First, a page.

Exploring the true value of environmental stewardship

Jake Fiennes at the Raveningham Estate. Picture: James Bass

Jake Fiennes at the Raveningham Estate. Picture: James Bass - Credit: Eastern Daily Press © 2015

Environmental schemes can punch their weight financially and should be treated as one of the most profitable crops in a commercial farming operation.

That was one of the messages from an event which discussed the importance of managing wildlife within farmed landscapes – as well as celebrating some of Norfolk's best examples.

The annual members' evening for Norfolk FWAG (Farming and Wildlife Advisory Group) included a keynote address by Jake Fiennes of the Raveningham Estate near Beccles.

Although a passion for protecting the countryside was a great motivation for the farmers attending, he said conservation could also be justified in monetary terms to widen its appeal.

He said the payments from environmental stewardship schemes were about 'gross margins, not grass margins' – particularly when compared with arable crops which are suffering from depressed commodity prices.

He calculated the gross margin for winter wheat at £444 per hectare, compared to £515 for a floristically-enhanced 6m grass margin. Meanwhile, winter rape's gross margin of £435 per hectare was eclipsed by £778 for a two-year crop of enhanced wild bird cover.

Mr Fiennes said: 'Agri-environment is your most profitable crop, but do you look after it?

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'I want to enhance the environment and because it is my most profitable crop I treat it as I should.

'When I drive around the countryside it is depressing to see the low level of effort going into such a profitable crop. We want a landscape that is rich in diversity, producing high-value crops, and on the periphery we want floristically-enhanced field margins and conservation headlands.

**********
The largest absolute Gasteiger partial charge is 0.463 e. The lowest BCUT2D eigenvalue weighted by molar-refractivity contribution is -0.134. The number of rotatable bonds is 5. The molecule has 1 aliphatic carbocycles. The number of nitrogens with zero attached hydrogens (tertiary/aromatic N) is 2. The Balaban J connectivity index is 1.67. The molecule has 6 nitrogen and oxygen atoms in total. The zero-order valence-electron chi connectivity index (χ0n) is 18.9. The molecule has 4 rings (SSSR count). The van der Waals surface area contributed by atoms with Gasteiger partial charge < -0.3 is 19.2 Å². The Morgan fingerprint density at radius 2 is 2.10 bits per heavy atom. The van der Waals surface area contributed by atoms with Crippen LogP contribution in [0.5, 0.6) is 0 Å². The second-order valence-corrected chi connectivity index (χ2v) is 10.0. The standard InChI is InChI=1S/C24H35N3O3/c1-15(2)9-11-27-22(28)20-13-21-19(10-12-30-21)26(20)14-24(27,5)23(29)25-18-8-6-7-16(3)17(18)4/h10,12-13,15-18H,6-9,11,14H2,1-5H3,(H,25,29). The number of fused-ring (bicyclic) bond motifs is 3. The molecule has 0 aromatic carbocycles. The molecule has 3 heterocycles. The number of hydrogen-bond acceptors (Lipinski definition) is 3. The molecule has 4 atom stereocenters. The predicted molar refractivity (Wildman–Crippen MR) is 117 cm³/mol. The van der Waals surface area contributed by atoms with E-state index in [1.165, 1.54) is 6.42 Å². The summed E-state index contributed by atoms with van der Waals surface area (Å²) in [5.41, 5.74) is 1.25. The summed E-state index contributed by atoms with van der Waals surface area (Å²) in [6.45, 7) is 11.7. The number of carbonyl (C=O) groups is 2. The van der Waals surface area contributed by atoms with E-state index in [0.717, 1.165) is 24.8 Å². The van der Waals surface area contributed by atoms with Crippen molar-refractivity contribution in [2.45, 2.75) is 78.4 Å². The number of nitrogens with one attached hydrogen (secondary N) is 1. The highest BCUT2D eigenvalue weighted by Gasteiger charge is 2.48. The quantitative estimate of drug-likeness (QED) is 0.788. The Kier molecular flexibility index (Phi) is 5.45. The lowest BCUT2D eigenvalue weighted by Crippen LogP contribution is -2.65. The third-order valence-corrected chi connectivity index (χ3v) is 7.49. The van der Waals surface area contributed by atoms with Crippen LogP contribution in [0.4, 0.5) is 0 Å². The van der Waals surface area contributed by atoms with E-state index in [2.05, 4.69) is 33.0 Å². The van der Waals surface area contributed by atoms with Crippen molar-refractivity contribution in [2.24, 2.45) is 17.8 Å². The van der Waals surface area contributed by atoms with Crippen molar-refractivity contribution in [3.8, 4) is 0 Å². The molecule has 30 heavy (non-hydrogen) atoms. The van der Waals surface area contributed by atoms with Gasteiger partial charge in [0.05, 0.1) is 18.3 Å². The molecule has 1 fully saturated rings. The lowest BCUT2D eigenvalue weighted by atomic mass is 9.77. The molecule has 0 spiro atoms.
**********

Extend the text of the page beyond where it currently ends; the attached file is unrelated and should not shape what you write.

'That is what we want, and we want it at a landscape level.'

Mr Fiennes said Raveningham had been in environmental stewardship for 16 years, encouraging wildlife such as partridges, brown hares, birds of prey, lapwings, butterflies and a multitude of insects alongside the estate's commercial operations.

'It is a farming system that financially stacks up,' he said. 'It delivers employment and it delivers environmental benefits across each habitat that I oversee.

'You will only deliver diversity if you are committed to the job in hand.

'But we can still produce viable crops, as well as a vibrant environment for future generations.'

Stewardship under scrutiny

Farmers think the country's new agri-environment scheme is too complex and would fail to reward their efforts, according to an industry survey.

The National Farmers' Union (NFU) launched its survey after Natural England confirmed it only received 2,314 mid-tier applications for its new Countryside Stewardship scheme.

The survey found that although 93pc of respondents were aware of the scheme, issues with scheme design, guidance and the application process had deterred applications. Other findings include payments being too low considering the criteria and the associated risks, with 48pc saying that joining the scheme would not be worthwhile for their business.

NFU vice president Guy Smith said: 'The new scheme is simply just too complex for many. The key issues have included last-minute guidance changes and decisions on critical matters such as dual use, poorly-drafted guidance and options, burdensome record keeping requirements and a narrow application window during the busiest time in the farming calendar.

'The key priority now must be to make the new scheme more accessible than it is currently, particularly for mid-tier applicants.'

A spokesman for Natural England said: 'We have received 2,314 applications for the first year of this scheme and are pleased with both the number and quality.

'We have worked closely with stakeholders to make as much guidance available as soon as possible to help with the application process.'